Nazi Germany and South Africa both turned coal into (superior/high quality) fuels using the FT process. All living matter is carbon and 2/3’s of all water is hydrogen… so what’s the big deal???
    OBVIOUSLY… the main premise of the article IS correct… TPTB like to “scare and manipulate” the sheeple into a constant panic in order to “steal-away their freedoms, productivity, wealth and most of all their dignity!”

  9. What most don’t realize, oil company’s don’t refine for fuels, i.e. gasoline or diesel. Those historically have been waste products of the refining process. They refine for petro-chemicals.

    The other interesting thing that happened around the same time, unleaded gas was introduced with a higher retail price than regular, leaded gasoline. This always was bothersome. Lead was an additive. Gasoline is/was naturally unleaded at refining.

    During the 70’s, when gas lines were created, refineries in northern CA., laid off, in some places, 40% of thier labor force…not becasue of crude shortage, but because there was no place to store refined products.

  10. To suggest there’s plenty of oil still to harvest because they’re still making planes or that oil isn’t a finite resource is irresponsible. Look at how many home were left unbuilt because they kept building right up until the bottom fell out.

    And where did you mention the nitrogen for growing food it’s made from petroleum products? Or that there’s only enough naturally occurring nitrogen to feed about 2/3’s of the world population? So a full 1/3 of the world’s population is being fed by crude oil.

    So you really have a straight face Eric when you claim there’s plenty of gas to go around when China adds more new drivers every day with their industrialization or the 1,000’s of new mouths to feed every day?

    Are you sponsored by the Koch Brothers and oil companies?

    • Nothing in your post in re oil is factual – just your feelings.

      Am I sponsored by the Koch Brothers? You should see my tax return! Yup, I’m rolling in Koch Cash…

  11. Interesting analysis. I believe it is based on false assumptions however, and therefore arrives at false conclusions. 1) Because oil prices have not risen significantly means we are not approaching or even past ‘peak oil.’ FALSE. Here’s the analogy: If one is running in a foggy area near a cliff, one does not slow down just before running off the cliff, and this is even more true if one is surrounded by others running towards the same cliff, as one is reassured that if everyone else is doing it, it must be safe. Then one runs off the cliff and realized he should have slowed down or stopped, only To Late!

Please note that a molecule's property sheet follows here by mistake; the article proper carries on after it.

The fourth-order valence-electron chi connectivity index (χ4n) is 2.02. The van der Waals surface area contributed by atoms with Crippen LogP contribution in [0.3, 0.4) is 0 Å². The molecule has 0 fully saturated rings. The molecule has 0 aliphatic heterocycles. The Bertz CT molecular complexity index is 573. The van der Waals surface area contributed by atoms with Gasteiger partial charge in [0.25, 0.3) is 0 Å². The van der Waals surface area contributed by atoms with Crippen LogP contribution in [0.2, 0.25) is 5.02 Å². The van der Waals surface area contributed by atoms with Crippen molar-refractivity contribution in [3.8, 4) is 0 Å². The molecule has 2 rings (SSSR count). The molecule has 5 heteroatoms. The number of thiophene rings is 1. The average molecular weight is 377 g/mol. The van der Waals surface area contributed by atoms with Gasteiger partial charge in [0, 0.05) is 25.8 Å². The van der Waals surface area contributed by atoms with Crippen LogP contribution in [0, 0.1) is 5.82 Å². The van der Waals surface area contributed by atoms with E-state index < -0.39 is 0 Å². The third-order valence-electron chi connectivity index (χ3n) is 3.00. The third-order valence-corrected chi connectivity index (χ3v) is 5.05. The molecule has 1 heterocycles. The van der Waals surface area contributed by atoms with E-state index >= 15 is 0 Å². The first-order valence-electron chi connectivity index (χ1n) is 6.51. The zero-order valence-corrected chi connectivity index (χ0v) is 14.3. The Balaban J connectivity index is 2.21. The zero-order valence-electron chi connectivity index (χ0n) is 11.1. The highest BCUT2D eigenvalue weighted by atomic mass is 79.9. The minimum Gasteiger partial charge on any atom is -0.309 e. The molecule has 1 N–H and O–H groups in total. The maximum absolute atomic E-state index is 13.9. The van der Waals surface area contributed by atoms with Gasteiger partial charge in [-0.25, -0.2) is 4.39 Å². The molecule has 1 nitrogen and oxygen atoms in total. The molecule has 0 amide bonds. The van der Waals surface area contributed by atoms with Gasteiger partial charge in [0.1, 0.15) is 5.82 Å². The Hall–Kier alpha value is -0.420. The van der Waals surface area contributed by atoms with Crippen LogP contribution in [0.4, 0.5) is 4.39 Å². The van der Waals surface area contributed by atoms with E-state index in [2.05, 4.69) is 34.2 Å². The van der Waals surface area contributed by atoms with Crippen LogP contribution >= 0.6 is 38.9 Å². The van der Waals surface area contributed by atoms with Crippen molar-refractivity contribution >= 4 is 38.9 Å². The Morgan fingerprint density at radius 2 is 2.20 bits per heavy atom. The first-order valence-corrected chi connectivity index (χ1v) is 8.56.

As to your discussion of Airbus size, that has nothing to do with the price of either oil, or the price of tea in China! Why? Because the Airbus manufacturers want to earn a profit NOW, they don’t care if 3 or 4 years from now the owners of their airbuses cannot afford to fly them, because they will have already made their profit and will not give refunds because jet fuel costs too much! And perhaps the way the real estate markets acted would be a better indicator. Everyone kept buying overly expensive houses and sometimes even several of them because they were convinced that real estate prices would ‘just keep going up.’ Many people tried to warn that since there were not more people and there was not more wealth to back up the increased prices it just didn’t make sense that prices could go so high without it being a bubble, but almost no one listened, so we had a stock market bubble crash (and Banking Industry induced) credit crash that nearly caused a major depression! In other words, people do stupid things, and the same is true to buying gigantic jets they won’t be able to fuel in 10 years or less.

    As to Global Warming, which due to the changing climate causes warming some places and times, and extra cold and snow at other places and times, and thus is more correctly called Climate Change, there’s no plot behind it, only reality that some people, apparently including you, don’t want to admit is happening. Funny thing about reality, it will get it’s way no matter what you believe. Perhaps one of the most obvious Proofs of Climate Change is the fact that the North Pole is only about 1/3rd the size it used to be and glaciers are seen to be rapidly shrinking all over the world. (Not to mention some South Pacific Islanders are having to abandon the islands they have lived on for thousands of years due to the rising sea levels, but it sounds like many are unaware of that or don’t want to see reality because it’s too scary.) How about the fact that Texas in 2011 had more acres burning than ever before in their history?

    Or, More Importantly, as the significantly conservative Republican, John Huntsman said: “90% or more of scientists agree that mankind is having is significant effect on global climate. If 90% of scientists agreed that something was causing cancer, we’d listen to them!” So, I ask what he implied, why don’t you believe the scientists in this case? This is very similar to when the tobacco industry argued for decades that there was no science to prove tobacco caused cancer. The way they tried to refute it was by buying off a few scientists to put up a ‘smoke screen’ and argue that there were other studies that contradicted the main ones, or that there were flaws in the evidence, etc., etc., all a load of BS, which is what the “scientists” who argue against global warming or climate change are doing now, giving us BS so we can hold onto our oil addiction at the expense of our health and the health of our planet.